Monday, 29 November 2010

The 'Voice of the People' Feature Profile #3: Disabled and destitute

Mr B
This is a sad story of sickness and pain that has led to disability and poverty. Mr B had polio as a child and never fully recovered. He did not have an opportunity to have a good education particularly because he was a sickly child. As he grew up he recovered from polio somewhat and started working  carrying out menial tasks as a farm hand, gardening and anything he could find. Ten years ago he struggled to find work in Malawi so he moved to Zambia to find similar work. He said that he became very ill while in Zambia and his family arranged for him to be returned to Malawi. He never fully recovered from that illness and never walked again. Unable to walk and without an education Mr B became unemployable and has spent the last seven years as a beggar on the streets of Mzuzu, Malawi in his 'chariot' which it a converted bicycle specially made so that he would  be able to mobilise. 

Life is hard for disabled people particularly in developing economies (third world countries) if they come from poor families that rely on the strength of their bodies to earn money or gain food through agriculture. While there is an established extended family network in these cultures, poverty makes it difficult to look after disabled relatives. The is a reliance on these members of society to contribute to the family by begging which in itself can be difficult in that one has to travel to cities to beg which can be far from traditional villages and homesteads where the people live. People like Mr B have to their best to contribute where they can and it was during this effort that I met him and was able to speak with him briefly. He did not want to speak for too long as he was losing opportunities to appeal to passers by for assistance.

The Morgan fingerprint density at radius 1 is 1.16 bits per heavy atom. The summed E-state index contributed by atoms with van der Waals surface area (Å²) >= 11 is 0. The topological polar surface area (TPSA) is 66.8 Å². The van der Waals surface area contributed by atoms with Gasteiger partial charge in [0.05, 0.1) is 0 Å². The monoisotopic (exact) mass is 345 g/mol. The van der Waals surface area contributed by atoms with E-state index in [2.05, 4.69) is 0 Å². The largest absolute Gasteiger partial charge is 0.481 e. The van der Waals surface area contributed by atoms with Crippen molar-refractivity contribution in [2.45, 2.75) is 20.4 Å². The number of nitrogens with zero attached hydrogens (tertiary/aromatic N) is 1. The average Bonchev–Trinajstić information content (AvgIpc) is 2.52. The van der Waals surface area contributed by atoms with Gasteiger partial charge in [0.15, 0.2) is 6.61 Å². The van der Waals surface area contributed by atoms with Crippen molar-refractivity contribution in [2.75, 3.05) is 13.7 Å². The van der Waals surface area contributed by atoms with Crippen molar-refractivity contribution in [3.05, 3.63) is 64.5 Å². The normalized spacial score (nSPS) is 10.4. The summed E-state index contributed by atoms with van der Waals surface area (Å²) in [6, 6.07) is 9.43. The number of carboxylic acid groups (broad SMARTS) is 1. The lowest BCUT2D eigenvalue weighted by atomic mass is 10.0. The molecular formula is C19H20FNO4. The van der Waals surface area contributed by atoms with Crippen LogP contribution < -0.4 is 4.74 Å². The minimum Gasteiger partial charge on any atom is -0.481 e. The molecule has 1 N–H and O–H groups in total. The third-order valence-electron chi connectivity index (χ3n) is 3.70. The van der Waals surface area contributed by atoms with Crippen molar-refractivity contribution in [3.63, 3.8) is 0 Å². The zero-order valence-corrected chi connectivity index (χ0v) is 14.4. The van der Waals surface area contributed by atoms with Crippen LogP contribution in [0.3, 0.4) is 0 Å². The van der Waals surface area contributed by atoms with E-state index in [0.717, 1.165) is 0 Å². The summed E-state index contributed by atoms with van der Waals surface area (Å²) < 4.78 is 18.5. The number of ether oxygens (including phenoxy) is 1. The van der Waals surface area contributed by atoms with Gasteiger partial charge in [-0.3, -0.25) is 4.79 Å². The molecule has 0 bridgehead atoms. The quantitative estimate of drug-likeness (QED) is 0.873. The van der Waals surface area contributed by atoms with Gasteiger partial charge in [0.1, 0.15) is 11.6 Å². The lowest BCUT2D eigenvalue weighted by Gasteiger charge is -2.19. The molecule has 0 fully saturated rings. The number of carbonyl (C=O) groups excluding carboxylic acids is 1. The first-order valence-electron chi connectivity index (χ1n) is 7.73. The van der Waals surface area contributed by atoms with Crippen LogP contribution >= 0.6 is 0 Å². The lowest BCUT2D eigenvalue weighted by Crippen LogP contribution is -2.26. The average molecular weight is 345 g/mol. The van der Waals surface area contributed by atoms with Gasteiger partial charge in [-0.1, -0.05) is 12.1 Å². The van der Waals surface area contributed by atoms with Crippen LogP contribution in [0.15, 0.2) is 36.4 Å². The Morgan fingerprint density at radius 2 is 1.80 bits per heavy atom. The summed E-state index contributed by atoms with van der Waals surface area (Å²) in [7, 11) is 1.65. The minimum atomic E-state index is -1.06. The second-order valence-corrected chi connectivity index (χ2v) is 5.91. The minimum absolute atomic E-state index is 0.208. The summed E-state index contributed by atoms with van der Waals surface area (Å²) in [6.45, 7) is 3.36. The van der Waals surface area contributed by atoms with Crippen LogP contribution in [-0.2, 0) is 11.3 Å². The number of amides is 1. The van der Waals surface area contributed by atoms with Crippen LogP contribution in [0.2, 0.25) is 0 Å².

The Art of Being Humane gave Mr B some funding for food to assist him which he was very pleased and grateful for. There is so much that needs to be done for Mr B and people in his position and sharing his story is a small step towards raising awareness to the trouble they face. 

Monday, 1 November 2010

I am Blogger of Note (BON) over at WOW today!!!!!

Hello and welcome! I am Rue, the 'brain' and photographer behind Passion in the Moments, the blog behind E:thos Photographic and the 'heart' and talent behind 'The Art of Being Humane'. I am so incredibly honoured and just tickled pink to be featured as today's BON (Blogger of Note) over at Words of Wisdom (WOW)!
WOW is a place for all bloggers who enjoy reading and writing great content to find each other and share their work, ideas and experiences so If you are reading this as a fellow blogger, do get over to WOW and join us! by following the link here

That said, welcome to anyone new to Passion in the Moments and a special welcome to fellow WOW members and BON's. I am thrilled to have you visit today and hope you will enjoy your time having a look around. Passion in the Moments is a creative and photo blog. Through words and images I share with you all the way I see the world and my experiences as I go through life, meet and interact with people, nature and the built environment. 

I hope you will enjoy looking through this very new project I call 'The Art of Being Humane'. It is the 'information' part of a wider humanitarian project that begins in December 2010. What is 'The Art of Being Humane' about? Find out here and here.